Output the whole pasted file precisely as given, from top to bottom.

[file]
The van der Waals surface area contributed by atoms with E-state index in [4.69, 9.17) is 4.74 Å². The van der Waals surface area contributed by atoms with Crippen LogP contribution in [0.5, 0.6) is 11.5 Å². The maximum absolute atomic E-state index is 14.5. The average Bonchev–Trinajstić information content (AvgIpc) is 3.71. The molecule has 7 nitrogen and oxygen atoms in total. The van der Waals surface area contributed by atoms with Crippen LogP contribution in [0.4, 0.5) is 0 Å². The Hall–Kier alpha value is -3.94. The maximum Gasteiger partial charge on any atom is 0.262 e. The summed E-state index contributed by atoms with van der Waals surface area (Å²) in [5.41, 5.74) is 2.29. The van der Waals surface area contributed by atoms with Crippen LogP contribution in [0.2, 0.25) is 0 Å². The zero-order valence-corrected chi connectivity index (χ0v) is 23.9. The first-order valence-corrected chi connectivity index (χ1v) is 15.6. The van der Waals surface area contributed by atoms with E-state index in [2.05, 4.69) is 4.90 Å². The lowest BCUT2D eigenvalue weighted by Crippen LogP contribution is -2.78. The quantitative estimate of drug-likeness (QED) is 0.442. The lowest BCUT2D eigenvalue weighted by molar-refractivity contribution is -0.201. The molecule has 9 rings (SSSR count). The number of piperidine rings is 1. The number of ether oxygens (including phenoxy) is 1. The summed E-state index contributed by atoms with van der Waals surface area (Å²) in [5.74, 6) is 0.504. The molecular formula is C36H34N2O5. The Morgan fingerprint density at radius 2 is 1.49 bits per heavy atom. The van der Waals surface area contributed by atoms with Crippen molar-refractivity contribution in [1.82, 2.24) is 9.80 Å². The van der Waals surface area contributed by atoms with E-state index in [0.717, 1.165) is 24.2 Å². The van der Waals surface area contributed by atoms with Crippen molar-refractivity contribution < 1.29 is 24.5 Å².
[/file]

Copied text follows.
The van der Waals surface area contributed by atoms with E-state index in [4.69, 9.17) is 4.74 Å². The van der Waals surface area contributed by atoms with Crippen LogP contribution in [0.5, 0.6) is 11.5 Å². The maximum absolute atomic E-state index is 14.5. The average Bonchev–Trinajstić information content (AvgIpc) is 3.71. The molecule has 7 nitrogen and oxygen atoms in total. The van der Waals surface area contributed by atoms with Crippen LogP contribution in [0.4, 0.5) is 0 Å². The Hall–Kier alpha value is -3.94. The maximum Gasteiger partial charge on any atom is 0.262 e. The summed E-state index contributed by atoms with van der Waals surface area (Å²) in [5.41, 5.74) is 2.29. The van der Waals surface area contributed by atoms with Crippen LogP contribution in [0.2, 0.25) is 0 Å². The zero-order valence-corrected chi connectivity index (χ0v) is 23.9. The first-order valence-corrected chi connectivity index (χ1v) is 15.6. The van der Waals surface area contributed by atoms with E-state index in [2.05, 4.69) is 4.90 Å². The lowest BCUT2D eigenvalue weighted by Crippen LogP contribution is -2.78. The quantitative estimate of drug-likeness (QED) is 0.442. The lowest BCUT2D eigenvalue weighted by molar-refractivity contribution is -0.201. The molecule has 9 rings (SSSR count). The number of piperidine rings is 1. The number of ether oxygens (including phenoxy) is 1. The summed E-state index contributed by atoms with van der Waals surface area (Å²) in [5.74, 6) is 0.504. The molecular formula is C36H34N2O5. The Morgan fingerprint density at radius 2 is 1.49 bits per heavy atom. The van der Waals surface area contributed by atoms with Crippen molar-refractivity contribution in [1.82, 2.24) is 9.80 Å². The van der Waals surface area contributed by atoms with E-state index in [0.717, 1.165) is 24.2 Å². The van der Waals surface area contributed by atoms with Crippen molar-refractivity contribution < 1.29 is 24.5 Å².